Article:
The top ten things to pack for your new duty station Korea

You have your orders and are ready to pack up and move, now what to bring?

our beloved mattressthink about what to bring before you pack

I’ve been there. We were living in a small apartment in Kansas City before and weren’t as much concerned with whether things would fit into our new Korean home but more with what we should go buy before we leave the States. However, I’ve learned a lot so far about what families wished they had brought with them and I want to share it with you in my list of top 10 things to bring.

01. Bring your own mattress
The housing office gave us furniture including a bed and a mattress, which was very hard and stiff. Whereas some people prefer that, I don’t. I was so happy when we got ours.

02. Bring all your 220v stuff (kitchen ware, hair dryer etc.) in case you have been stationed in Europe or other countries before, that use 220.

03. Electronics
If you hold off on the purchase of a new camera or another gadget. Don’t! Many people believe Korea is much cheaper than it really is (especially when it comes to electronics). If you find a good deal for your favorite DSLR camera at home, go get it in the States.

04. Unlocked phone
If you just got a new phone before you found out about your move to Korea then don’t worry, see if you can get it unlocked and you will be good to go here.

05. Ladies, bring the bras and panties!
If you are bigger than a size 6 or 8 or if you are small but have a bigger chest in general, go shopping to your favorite lingerie shop before your move to Korea and bring ‘em all along. Sure you can always order them online later or find some in the bigger PXs here, however, the selection is limited. In any case bring your “glamorous starter kit”.
If you are of a smaller build than you will be just fine here.

06. The same goes for shoes.
If you wear a size 8 or bigger then you won’t have much luck finding some here. Again, you can always go to the bigger PXs like the one in Yongsan (Seoul) or order them online, however, if you are particular about the style of your shoes. Bring all your favorite ones.
If you wear shoes smaller than size 8.5 you will have plenty shoes to choose from.

07. If you have small children or are expecting, bring the kid’s furniture. (Especially baby furniture). According to “The Seoul Survivor”, a guide published by the American Forces’ Spouses’ Club, the Furnishing Management Office does not have cribs, toddler beds, changing tables etc.

08. Don’t plan on bringing appliances; the housing office will provide washer, dryer, refrigerators, dishwasher etc. If you leave appliances in storage make sure they are stored properly, so they don’t rust or get moldy over the time you are here in Korea.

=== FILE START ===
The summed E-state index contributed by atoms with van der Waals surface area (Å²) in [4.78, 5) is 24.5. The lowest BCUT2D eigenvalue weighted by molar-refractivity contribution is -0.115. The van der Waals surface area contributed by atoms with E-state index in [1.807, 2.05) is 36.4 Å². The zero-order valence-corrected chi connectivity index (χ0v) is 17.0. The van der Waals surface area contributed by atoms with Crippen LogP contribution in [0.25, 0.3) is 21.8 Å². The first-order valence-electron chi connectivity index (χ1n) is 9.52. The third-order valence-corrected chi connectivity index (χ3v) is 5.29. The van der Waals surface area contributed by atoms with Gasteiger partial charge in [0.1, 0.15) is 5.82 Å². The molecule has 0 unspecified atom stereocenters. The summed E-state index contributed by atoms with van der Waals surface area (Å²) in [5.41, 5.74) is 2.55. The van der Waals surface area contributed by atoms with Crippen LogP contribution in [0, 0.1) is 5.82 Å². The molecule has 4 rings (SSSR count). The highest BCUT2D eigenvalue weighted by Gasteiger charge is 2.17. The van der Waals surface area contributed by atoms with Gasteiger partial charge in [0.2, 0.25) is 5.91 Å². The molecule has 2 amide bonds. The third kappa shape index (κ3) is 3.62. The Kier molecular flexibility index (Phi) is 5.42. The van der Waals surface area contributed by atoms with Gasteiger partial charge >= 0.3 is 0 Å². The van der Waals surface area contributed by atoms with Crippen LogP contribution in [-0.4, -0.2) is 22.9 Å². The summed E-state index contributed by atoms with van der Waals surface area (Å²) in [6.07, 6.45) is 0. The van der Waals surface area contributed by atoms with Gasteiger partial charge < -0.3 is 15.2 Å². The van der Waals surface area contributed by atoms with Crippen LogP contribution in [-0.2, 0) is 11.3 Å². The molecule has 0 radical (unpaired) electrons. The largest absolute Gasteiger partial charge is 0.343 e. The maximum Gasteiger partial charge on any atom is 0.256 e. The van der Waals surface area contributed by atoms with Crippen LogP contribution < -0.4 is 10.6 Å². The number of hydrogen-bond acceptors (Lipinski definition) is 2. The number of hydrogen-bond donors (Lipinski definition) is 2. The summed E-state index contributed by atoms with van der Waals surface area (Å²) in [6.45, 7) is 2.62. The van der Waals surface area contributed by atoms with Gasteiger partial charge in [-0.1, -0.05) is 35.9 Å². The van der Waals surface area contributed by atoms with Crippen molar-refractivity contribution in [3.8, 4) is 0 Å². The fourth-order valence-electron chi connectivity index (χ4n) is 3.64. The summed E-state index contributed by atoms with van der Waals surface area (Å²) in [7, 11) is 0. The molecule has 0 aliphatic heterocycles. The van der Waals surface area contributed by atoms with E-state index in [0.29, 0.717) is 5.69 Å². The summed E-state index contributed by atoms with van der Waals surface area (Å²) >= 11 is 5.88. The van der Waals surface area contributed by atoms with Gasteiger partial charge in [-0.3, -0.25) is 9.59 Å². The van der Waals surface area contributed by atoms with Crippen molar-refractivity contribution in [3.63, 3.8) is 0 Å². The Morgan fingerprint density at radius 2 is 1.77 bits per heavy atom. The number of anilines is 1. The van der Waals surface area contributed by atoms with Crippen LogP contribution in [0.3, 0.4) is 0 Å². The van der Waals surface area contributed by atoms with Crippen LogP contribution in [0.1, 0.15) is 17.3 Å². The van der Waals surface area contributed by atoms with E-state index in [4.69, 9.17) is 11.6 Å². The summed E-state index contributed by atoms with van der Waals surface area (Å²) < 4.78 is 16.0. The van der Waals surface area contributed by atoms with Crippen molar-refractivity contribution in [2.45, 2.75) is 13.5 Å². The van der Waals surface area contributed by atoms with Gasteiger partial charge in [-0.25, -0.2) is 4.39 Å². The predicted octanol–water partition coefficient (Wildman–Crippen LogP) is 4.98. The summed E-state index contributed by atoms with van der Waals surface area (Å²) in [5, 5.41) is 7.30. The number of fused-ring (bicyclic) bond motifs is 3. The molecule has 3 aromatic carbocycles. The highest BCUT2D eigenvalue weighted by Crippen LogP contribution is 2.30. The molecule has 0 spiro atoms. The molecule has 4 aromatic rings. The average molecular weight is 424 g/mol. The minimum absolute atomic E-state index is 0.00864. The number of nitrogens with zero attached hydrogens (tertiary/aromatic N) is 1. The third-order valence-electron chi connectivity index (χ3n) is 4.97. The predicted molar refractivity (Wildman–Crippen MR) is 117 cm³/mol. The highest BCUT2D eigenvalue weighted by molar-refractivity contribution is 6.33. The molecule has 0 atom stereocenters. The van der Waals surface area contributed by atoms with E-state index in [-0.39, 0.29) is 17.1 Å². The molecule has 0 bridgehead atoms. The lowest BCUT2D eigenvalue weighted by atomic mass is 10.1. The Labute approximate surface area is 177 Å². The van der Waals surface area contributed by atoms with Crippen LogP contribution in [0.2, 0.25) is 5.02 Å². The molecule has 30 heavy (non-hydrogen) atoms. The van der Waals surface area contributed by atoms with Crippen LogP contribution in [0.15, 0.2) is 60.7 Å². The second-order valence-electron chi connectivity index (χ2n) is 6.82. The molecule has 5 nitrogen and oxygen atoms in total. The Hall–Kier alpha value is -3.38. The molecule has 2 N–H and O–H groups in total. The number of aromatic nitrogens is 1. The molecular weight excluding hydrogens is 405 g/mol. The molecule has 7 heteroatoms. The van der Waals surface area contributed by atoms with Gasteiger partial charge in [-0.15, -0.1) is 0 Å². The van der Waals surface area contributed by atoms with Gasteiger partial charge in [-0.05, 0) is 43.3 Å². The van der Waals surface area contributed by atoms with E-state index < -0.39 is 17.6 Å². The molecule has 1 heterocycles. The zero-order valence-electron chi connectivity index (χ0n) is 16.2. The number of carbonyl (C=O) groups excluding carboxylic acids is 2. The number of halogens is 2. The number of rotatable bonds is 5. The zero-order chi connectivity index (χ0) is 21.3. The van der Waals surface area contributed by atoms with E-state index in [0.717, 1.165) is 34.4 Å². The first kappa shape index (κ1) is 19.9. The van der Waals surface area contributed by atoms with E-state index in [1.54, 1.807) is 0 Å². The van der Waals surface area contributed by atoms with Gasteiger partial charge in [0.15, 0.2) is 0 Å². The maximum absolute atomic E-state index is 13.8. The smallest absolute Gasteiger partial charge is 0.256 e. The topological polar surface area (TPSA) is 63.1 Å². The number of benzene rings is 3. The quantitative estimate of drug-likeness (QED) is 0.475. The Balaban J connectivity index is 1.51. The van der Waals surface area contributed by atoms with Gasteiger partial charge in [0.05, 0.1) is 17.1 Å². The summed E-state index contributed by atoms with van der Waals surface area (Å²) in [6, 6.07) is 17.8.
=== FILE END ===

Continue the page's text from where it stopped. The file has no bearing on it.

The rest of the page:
09. Bikes
If you have bicycles, bring them. (Bring helmets too, you’ll need them here. Koreans are interesting drivers and not very used to bicycles on the road.) Koreans love hiking, walking and biking by the river. They have built trails by the river for walking and biking. Also you might live very close to base and only have one car, then a bicycle comes in handy. Your husband could bike to work if you need the car to go on a longer drive.

10. Bring your rugs
Floors are generally not covered with carpet here in Korea. So if you like the cozy feeling of walking on a soft rug, then make sure to bring yours.

An extra but important side note:
Leave some stuff at home!

Now this has to be one of the most important advices I can give you: Leave some stuff at home!
Generally speaking, the apartments here are small and don’t offer storage space (like a basement room for bikes or boxes). That being said, if you currently live in a house and have it fully furnished then you probably don’t want to bring all of the furniture, since you most likely will end up in a smaller place. Think about which furniture items you can’t live without and leave the rest in storage.

To finish this post, it’s needless to say to make sure to bring the stuff that makes you and your family happy.

I for example brought my shell decoration and my lotus flower shell candleholder, as well as the antique wine glass ‘balloon’ from Germany. I also brought my colorful filing system from home, the rug that our dog loves to hang out on and many other small decoration items and kitchen stuff that remind me of our last duty station or important places and times in our lives. It’s the little things that make us happy and make our new home cozy.




From favorite pictures and your traditional Christmas table set to the can’t-live-without-crafting- tools for the passionate ‘crafties’ among us, BRING IT!

Not only that holiday decoration items and craft supply stores are harder to come by here, it is also important for us to bring what’s dear to our hearts.
In this very new, very different environment it is essential to create a feel good home for our loved ones and us.

Now, happy packing!


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